If you ask me what my most frequently referenced dessert cookbook is, I'd tell you it's The Joy of Cooking: All About Pies and Tarts. This little book by Irma Rombauer, Marion Rombauer Becker and Ethan Becker shines with great American pie recipes and tips on foolproof pie dough, how to make hand pies, and finessing the fine art of latticework.
It's a keeper and I think that can largely be attributed to the fact that it's a concentrated tome that's devoted to one small subject and is researched within an inch of its life--not as common with cookbooks these days. From what I've gathered, it's now out of print, but there are many used copies out there; I snagged one at Green Apple Books so it's certainly not impossible.
What I love about the book is it's such a good starting point. All of the recipes in Joy of Cooking: All About Pies and Tarts are solid, from their Shoofly Pie to the Vanilla Cream Pie or Sweet Potato Pie. I always find myself starting here, exploring at least one other recipe and then making adaptations to come up with my own version. So why go to all this work in the first place? For many food bloggers who like to cite recipes on their webpage, adapting an original recipe is important for copyright and legal reasons. Many folks have written on this subject in thought-provoking and sometimes even contentious ways, including Diane Jacob and David Lebovitz.
But for bakers like myself, it's also important to adapt recipes to keep up with the times and trends of your customer. And your own tastes. Or those of your mom or your great Aunt Sally. You get the picture. A telling example is the Pecan Pie that appears in Joy of Cooking: All About Pies and Tarts. It's a very classic, common recipe that you're likely to see if you google "Pecan Pie." But it's a little too sweet for my tastes: it's got more of that ooey, goeey-ness going on than I prefer. In general, when working on adapting a baking recipe, I think about the following factors:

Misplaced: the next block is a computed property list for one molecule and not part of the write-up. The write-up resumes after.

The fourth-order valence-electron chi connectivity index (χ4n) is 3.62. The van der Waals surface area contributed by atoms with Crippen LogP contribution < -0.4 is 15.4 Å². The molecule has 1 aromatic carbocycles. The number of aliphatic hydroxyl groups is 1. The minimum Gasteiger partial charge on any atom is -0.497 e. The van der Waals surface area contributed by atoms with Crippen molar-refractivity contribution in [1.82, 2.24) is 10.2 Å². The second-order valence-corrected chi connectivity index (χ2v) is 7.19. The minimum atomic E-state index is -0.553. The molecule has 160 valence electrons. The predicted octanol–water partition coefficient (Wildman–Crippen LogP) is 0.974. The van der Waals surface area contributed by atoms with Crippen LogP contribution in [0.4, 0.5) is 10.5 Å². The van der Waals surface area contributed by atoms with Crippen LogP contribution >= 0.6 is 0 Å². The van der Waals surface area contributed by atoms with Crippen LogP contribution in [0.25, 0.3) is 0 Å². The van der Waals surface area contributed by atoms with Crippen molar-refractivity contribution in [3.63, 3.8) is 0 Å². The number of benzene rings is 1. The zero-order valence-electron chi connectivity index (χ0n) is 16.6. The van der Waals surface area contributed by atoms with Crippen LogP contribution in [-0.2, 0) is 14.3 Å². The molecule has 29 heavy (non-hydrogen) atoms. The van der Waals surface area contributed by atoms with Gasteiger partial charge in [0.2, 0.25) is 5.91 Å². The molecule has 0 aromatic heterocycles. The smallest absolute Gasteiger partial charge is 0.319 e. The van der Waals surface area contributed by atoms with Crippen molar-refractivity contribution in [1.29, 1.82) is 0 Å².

Adapting Recipes to Keep up With Trends
Use less sugar whenever possible to allow the other ingredients to shine
Use local ingredients when possible
Use real ingredients (no margarine or Crisco unless when imperative for the end result)
Pare down the number of steps and processes to make it as easy for your reader (or yourself) as possible.
Always ask yourself, is there an easier/more commonsense way?
Likewise, ask yourself: what about this recipe do I like and what must go?
So what I did with the pie recipe is add bittersweet chocolate and espresso powder to balance out the sweetness, took down the amount of corn syrup and sugar, and used my favorite flaky pie dough. And voila: now we're talking. I took a cue from the Baked Cookbook on grinding half of the pecans and laying the other half on top (they also use a dark chocolate in their pie) and got the espresso powder idea from the lovely and always spot-on Dorie Greenspan. So then what are we left with? A pie pecan pie fans love, but also a pie that has coverted many naysayers. Recently at the farmer's market, I traded a slice of this pie with one of the farmers for some meyer lemons and fennel. After one bite, he took a seat and said to me, "Now this is a 'sit down, close your eyes and enjoy' kind of pie." Hopefully you'll feel the same way. If you don't, adapt away! After all, that's what it's all about. We all start somewhere.